The polyester resin may be prepared by any of the well known methods outlined above. The filler may be blended with the resin at room temperature. The blend consisting of the polyester resin and the filler is fed into an extruder at a temprature of 480 F. to about 550 F. The extrudate is then comminuted into pellets or other suitable shapes. If a decomposable chemical foaming agent is used, it can be dry tumbled with the resin. This mixture is then fed into a conventional molding machine. The molding temperature may be from about 500 F. to about 580 F. with the mold temperature being from about 100 F. to 250 F., preferably from about 140 F. to about 200 F.

If the foaming agent is a liquid or gaseous agent, it may be added directly to the molten resin to obtain uniform dispersal of the agent in the molten resin and thereafter may be injected into a mold to produce a foam molded product.

The foamable composition may be handled in any conventional manner employed for the fabrication or manipulation of polyesters such as low and high pressure injection molding to provide polyester products which have uniform cell structure, smooth surfaces, high impact, modulus and tensile strength, improved flow and cycle time.

The composition may contain additional materials such as pigments and dyes, stabilizers, plasticizers, anti-oxidants, mold-release agents, ultraviolet stabilizers, and the like.

DESCRIPTION OF THE PREFERRED EMBODIMENT

The following Examples are set forth herein to illustrate in more detail the preferred embodiments and to illustrate more clearly the principle and practice of this invention to those skilled in the art. Unless otherwise specified, where parts or percents are mentioned, they are parts or percents by weight.

EXAMPLE 1

Poly(ethylene terephthalate), intrinsic viscosity 0.73 dl./g.; melting point 258 C. is blended at room temperature with 10 parts by weight of chopped glass strands 1/8" long. The blend is fed into an extruder at a temperature of about 490 F. The extrudate is comminuted into pellets. The pellets are dried at 250 F. for about four hours and then tumble blended with 0.2 parts by weight of 5-phenyl-tetrazole foaming agent. This composition is then injection molded at 550 F., in a standard injection molding machine, into ASTM type test bars having a specific gravity of 1.00 (Sample A) and 1.26 (Sample B). The difference in specific gravity is achieved by injecting different amounts of the foamed composition into the mold. The properties obtained are set out in Table I.

The test bars of the Examples are tested for one or more of the following physical properties: tensile strength and elongation, ASTM D-1708; flexural strength and modulus, ASTM D-790; unnotched impact strength; ASTM D-1822; compression strength, ASTM D-1621; and heat distortion temperature, ASTM D-790. The results are set out in the Tables.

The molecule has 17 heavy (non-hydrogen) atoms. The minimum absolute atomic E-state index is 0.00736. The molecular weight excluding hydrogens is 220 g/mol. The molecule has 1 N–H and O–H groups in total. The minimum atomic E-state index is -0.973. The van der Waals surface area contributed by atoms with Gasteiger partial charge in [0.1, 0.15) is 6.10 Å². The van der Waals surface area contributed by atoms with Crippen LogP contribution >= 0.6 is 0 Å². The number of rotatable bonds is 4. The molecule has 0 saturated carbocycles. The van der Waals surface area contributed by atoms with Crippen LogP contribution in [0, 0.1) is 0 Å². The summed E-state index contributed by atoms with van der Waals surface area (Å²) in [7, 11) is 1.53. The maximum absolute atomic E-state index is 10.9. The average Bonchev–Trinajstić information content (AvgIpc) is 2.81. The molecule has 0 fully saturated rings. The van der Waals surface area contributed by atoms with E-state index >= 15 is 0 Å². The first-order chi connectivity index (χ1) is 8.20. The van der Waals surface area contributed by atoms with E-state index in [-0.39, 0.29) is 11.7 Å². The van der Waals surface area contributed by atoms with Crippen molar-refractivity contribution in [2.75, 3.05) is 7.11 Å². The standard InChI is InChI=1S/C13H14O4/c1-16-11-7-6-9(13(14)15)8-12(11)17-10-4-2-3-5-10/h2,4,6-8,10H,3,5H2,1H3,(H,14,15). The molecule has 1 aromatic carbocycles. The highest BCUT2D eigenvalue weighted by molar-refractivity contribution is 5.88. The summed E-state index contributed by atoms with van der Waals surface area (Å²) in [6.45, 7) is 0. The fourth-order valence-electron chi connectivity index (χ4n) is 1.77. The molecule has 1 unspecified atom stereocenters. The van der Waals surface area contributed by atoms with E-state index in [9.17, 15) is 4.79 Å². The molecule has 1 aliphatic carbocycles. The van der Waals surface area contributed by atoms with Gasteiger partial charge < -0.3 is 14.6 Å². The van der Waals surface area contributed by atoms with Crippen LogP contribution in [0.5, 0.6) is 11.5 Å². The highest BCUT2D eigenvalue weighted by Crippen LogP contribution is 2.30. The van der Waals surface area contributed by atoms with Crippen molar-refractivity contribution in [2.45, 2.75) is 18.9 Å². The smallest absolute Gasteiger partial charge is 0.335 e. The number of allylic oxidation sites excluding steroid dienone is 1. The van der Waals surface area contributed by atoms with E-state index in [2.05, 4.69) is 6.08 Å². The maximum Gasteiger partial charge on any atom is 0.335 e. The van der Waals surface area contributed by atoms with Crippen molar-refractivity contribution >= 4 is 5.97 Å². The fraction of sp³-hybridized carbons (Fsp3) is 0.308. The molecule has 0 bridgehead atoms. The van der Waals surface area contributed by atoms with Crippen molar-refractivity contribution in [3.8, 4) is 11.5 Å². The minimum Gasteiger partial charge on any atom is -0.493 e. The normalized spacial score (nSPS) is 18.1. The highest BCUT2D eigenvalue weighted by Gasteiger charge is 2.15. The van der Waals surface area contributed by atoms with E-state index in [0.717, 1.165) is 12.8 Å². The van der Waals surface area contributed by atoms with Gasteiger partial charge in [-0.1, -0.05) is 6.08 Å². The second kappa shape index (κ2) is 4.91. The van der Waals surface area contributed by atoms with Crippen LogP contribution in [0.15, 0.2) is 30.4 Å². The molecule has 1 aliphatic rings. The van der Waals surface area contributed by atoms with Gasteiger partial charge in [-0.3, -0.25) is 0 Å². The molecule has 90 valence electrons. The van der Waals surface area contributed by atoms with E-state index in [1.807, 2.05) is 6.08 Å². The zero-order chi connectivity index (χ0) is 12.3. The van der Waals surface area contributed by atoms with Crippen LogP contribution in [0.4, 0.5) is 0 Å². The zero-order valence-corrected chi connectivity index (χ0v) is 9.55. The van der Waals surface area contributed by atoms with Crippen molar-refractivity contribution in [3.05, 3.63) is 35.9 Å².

TABLE I______________________________________              SampleProperties           A             B______________________________________Tensile Strength, psi                5,850         8,590Elongation, %        8.2           9.7Flexural Strength, psi                8,250         15,740Flexural Modulus, psi                497,000       569,000Compression Strength, psi                9,120         13,880Unnotched Impact Strength,ft.-lbs./in.         2.33          3.10______________________________________

The poly(ethylene terephthalate) resin of Example 1 is blended at room temperature with 20 parts by weight of chopped glass strands 1/8" long. The blend is extruded, blended with foaming agent and molded by the procedure of Example 1 into ASTM type test bars of specific gravity 1.10 (Sample C) and 1.34 (Sample D). The properties obtained are set out in Table II.

              TABLE II______________________________________              SampleProperties           C             D______________________________________Tensile Strength, psi                9,150         13,200Elongation, %        11.2          11.9Flexural Strength, psi                14,970        21,500Flexural Modulus, psi                602,000       731,000Compression Strength, psi                12,540        17,140Unnotched Impact Strength,ft.-lbs./in.         5.05          6.00______________________________________
EXAMPLE 3

The poly(ethylene terephthalate) resin of Example 1 is blended at room temperature with 30 parts by weight of chopped glass strands 1/8" long. The blend is extruded, blended with foaming agent and molded by the procedure of Example 1 into ASTM type test bars of specific gravity 1.16 (Sample E) and 1.34 (Sample F). The properties obtained are set out in TABLE III.

              TABLE III______________________________________             SampleProperties          E             F______________________________________Tensile Strength, psi               11,380        15,540Elongation, %       11.2          12.1Flexural Strength, psi               21,620        24,350Flexural Modulus, psi               948,000       1,056,000Compression Strength, psi               14,780        20,720Unnotched Impact Strength,ft.-lbs./in.        6.85          9.40______________________________________